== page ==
Decision making, Twitter Feeds and Covid-19

I should start this whole thing by saying I’m not an expert in infectious disease, or an epidemiologist, or a statistician. I am an expert in primary care and on the frontline of medicine and this is my informed take on what’s going on.

The process for decision making in situations like we are in now with Covid -19 can be complicated.  We live in a world where information is everywhere; endless information.

We scroll Twitter feeds that are often echo chambers of our own beliefs and Facebook pages that are the same.  The data is changing continuously and so should our ability to move our position on it. An entrenched belief in these situations is not helpful.

We tend to surround ourselves with people that think the same way as us. I expect it’s because we are not as good as we think at having conversations with others that have opposing points of view. We feel defensive or annoyed, or we just don’t want to be around people who don’t fit into our world view. Maybe we just feel too exhausted to engage in these dialogues. We dismiss people as not worth engaging with. There are of course people out there that love to stir the pot just for the hell of it. The “just bants” crew. Those people are relatively easy to identify and to be honest I think bring no benefit to anyone other than to further divide a divided society. There will be a direct correlation with this mindset and the number of times the term ‘snowflake’ is used as an insult…

Conversations with people who have opposing views can be incredibly fruitful and provide insight into our own capabilities – to communicate our points of view, actively listen to someone who may give some food for thought if not change our minds.  Through this we learn to listen and to hone conflict resolution skills. We can learn how to change someone’s mind by sharing common ground first. We learn from each other, become friends, make a community that is vibrant with debate, engendering critical thought. It’s important to make sure our world isn’t just full of people that agree with us. 

So, how do we go about making sure that the information we gather to make decisions about major things is solid and based on truth as it stands on that day?

These days we tend not to defer to the views of experts when we really ought to. We seem to be far too confident about things we really know nothing about! 

We make decisions that seem to be agenda based, for example when considering Covid -19. On suggestion that a pandemic was coming, if a decision involved cancelling a trip, a concert or losing money in some way, we are likely to suggest to people that society is overreacting. Deciding to go about life as normal in this situation gives us comfort that we are sensible and the rest of the world is mad, because we don’t want our lives to be disrupted. This is despite what the models are predicting, what experts are saying and potentially even after watching what is unfolding in Italy (I chose Italy because I expect it’s easier for a UK population to relate to).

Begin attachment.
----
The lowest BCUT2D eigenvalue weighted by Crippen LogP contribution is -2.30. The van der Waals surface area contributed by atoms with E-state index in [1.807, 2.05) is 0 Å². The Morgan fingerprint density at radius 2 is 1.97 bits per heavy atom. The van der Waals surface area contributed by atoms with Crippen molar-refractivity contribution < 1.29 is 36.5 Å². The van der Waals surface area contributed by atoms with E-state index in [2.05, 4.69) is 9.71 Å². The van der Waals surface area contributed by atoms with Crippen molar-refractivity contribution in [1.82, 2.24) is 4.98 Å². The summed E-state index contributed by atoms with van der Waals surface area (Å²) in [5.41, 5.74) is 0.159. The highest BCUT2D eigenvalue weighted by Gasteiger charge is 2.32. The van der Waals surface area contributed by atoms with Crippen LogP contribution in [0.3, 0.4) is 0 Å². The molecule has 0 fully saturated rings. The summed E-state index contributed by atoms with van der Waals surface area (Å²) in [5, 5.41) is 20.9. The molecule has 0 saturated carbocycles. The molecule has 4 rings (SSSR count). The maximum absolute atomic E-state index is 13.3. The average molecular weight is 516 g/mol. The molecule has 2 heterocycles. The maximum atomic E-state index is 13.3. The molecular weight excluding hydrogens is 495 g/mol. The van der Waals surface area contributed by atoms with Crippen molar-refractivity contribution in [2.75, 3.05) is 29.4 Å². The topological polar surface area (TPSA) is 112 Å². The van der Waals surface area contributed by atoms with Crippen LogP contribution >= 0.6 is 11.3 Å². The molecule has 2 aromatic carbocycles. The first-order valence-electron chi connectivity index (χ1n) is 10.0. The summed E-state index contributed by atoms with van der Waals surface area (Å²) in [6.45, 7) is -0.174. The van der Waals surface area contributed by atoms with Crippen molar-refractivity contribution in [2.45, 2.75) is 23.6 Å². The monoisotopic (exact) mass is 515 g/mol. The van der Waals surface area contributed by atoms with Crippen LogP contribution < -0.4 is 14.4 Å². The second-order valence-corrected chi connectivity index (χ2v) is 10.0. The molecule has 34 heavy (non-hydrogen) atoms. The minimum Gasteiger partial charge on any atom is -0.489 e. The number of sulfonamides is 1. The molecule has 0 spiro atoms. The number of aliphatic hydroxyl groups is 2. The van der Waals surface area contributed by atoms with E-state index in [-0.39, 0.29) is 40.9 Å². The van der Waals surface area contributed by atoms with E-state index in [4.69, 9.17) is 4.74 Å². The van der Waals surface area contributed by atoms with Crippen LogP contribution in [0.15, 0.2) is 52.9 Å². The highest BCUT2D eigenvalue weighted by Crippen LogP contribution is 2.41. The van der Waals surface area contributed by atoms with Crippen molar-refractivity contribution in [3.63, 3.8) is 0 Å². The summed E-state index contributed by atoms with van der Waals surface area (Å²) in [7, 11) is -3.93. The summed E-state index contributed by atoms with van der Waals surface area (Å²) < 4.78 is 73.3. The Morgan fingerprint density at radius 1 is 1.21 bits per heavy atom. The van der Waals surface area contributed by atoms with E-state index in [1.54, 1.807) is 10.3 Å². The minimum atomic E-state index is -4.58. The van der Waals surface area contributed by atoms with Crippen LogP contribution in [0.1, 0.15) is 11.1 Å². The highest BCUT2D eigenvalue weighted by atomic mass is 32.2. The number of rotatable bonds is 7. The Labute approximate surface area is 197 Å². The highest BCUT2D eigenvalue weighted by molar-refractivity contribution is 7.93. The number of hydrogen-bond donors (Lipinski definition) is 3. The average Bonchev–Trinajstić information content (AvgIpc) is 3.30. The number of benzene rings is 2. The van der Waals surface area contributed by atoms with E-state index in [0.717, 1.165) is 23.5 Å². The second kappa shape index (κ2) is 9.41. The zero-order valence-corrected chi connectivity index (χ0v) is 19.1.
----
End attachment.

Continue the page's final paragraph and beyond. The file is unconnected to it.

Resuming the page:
This obviously isn’t the best way to make these decisions – based on incentives, agendas, small gains or losses, especially because usually the worst case scenario (critical illness), or even moderate case scenario (isolating for 7 days) will totally outweigh a 3 day jaunt to Amsterdam. None of us were that worried until a few weeks ago and then the information started to pile up and without invoking mass hysteria it is worth taking some time to make sure we are invested in obtaining good information and being risk averse. Not letting our drive for undisrupted lives, drive us.

We as humans are epically incapable of understanding risk. Trying to convey to someone with type 2 diabetes about their risk of losing a leg or their eyesight is inconceivably difficult. There aren’t great analogies to turn to. We as a species just can’t seem to grasp the potential for damage until the damage is upon us.  But I think we can hone these skills and become more rational and risk aware.

Rational or even metarational people are well in tune with their limitations; they know what they don’t know AND they know where to turn for expert advice. An excellent physician will have this skill honed.  Curate a group of experts and in the knowledge that this advice may be right for the moment or just an opinion (but an expert one), cross reference the concept/idea/advice with other experts in the space. Yes, experts can be wrong but curate your specific list of experts well and the odds are with you that your choices are based on strong information.